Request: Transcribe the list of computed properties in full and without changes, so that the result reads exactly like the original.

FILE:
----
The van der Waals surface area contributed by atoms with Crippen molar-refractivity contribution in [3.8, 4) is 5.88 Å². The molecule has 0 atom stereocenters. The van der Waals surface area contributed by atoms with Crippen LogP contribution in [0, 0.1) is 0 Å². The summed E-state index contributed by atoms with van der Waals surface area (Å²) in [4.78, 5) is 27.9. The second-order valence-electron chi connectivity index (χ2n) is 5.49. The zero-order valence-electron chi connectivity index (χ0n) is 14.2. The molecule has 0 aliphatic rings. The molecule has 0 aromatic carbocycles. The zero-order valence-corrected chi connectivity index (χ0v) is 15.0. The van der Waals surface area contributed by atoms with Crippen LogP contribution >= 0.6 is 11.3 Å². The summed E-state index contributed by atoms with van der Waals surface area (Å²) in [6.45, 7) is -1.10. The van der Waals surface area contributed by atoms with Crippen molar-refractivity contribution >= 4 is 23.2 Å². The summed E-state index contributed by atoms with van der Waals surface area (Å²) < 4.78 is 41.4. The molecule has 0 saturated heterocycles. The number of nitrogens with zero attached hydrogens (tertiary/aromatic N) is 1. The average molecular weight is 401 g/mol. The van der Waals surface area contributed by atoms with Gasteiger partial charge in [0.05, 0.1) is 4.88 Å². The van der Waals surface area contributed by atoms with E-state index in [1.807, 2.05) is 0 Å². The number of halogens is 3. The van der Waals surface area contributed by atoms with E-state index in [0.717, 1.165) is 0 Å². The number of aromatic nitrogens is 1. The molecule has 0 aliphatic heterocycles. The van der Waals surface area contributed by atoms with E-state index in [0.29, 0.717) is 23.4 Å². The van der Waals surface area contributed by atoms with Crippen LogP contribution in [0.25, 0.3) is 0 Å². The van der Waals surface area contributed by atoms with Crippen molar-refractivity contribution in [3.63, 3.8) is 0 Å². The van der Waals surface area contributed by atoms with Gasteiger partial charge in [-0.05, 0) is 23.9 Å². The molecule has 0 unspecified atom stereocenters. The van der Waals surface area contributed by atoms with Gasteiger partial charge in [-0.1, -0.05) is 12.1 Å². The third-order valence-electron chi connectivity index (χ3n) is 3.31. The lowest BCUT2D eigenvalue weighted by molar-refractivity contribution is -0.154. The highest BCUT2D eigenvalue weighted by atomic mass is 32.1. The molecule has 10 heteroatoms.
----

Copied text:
The van der Waals surface area contributed by atoms with Crippen molar-refractivity contribution in [3.8, 4) is 5.88 Å². The molecule has 0 atom stereocenters. The van der Waals surface area contributed by atoms with Crippen LogP contribution in [0, 0.1) is 0 Å². The summed E-state index contributed by atoms with van der Waals surface area (Å²) in [4.78, 5) is 27.9. The second-order valence-electron chi connectivity index (χ2n) is 5.49. The zero-order valence-electron chi connectivity index (χ0n) is 14.2. The molecule has 0 aliphatic rings. The molecule has 0 aromatic carbocycles. The zero-order valence-corrected chi connectivity index (χ0v) is 15.0. The van der Waals surface area contributed by atoms with Crippen LogP contribution >= 0.6 is 11.3 Å². The summed E-state index contributed by atoms with van der Waals surface area (Å²) in [6.45, 7) is -1.10. The van der Waals surface area contributed by atoms with Crippen molar-refractivity contribution >= 4 is 23.2 Å². The summed E-state index contributed by atoms with van der Waals surface area (Å²) < 4.78 is 41.4. The molecule has 0 saturated heterocycles. The number of nitrogens with zero attached hydrogens (tertiary/aromatic N) is 1. The average molecular weight is 401 g/mol. The van der Waals surface area contributed by atoms with Gasteiger partial charge in [0.05, 0.1) is 4.88 Å². The van der Waals surface area contributed by atoms with E-state index in [1.807, 2.05) is 0 Å². The number of halogens is 3. The van der Waals surface area contributed by atoms with E-state index in [0.717, 1.165) is 0 Å². The number of aromatic nitrogens is 1. The molecule has 0 aliphatic heterocycles. The van der Waals surface area contributed by atoms with E-state index in [0.29, 0.717) is 23.4 Å². The van der Waals surface area contributed by atoms with Crippen LogP contribution in [0.25, 0.3) is 0 Å². The van der Waals surface area contributed by atoms with Crippen molar-refractivity contribution in [3.63, 3.8) is 0 Å². The van der Waals surface area contributed by atoms with Gasteiger partial charge in [-0.05, 0) is 23.9 Å². The molecule has 0 unspecified atom stereocenters. The van der Waals surface area contributed by atoms with Gasteiger partial charge in [-0.1, -0.05) is 12.1 Å². The third-order valence-electron chi connectivity index (χ3n) is 3.31. The lowest BCUT2D eigenvalue weighted by molar-refractivity contribution is -0.154. The highest BCUT2D eigenvalue weighted by atomic mass is 32.1. The molecule has 10 heteroatoms.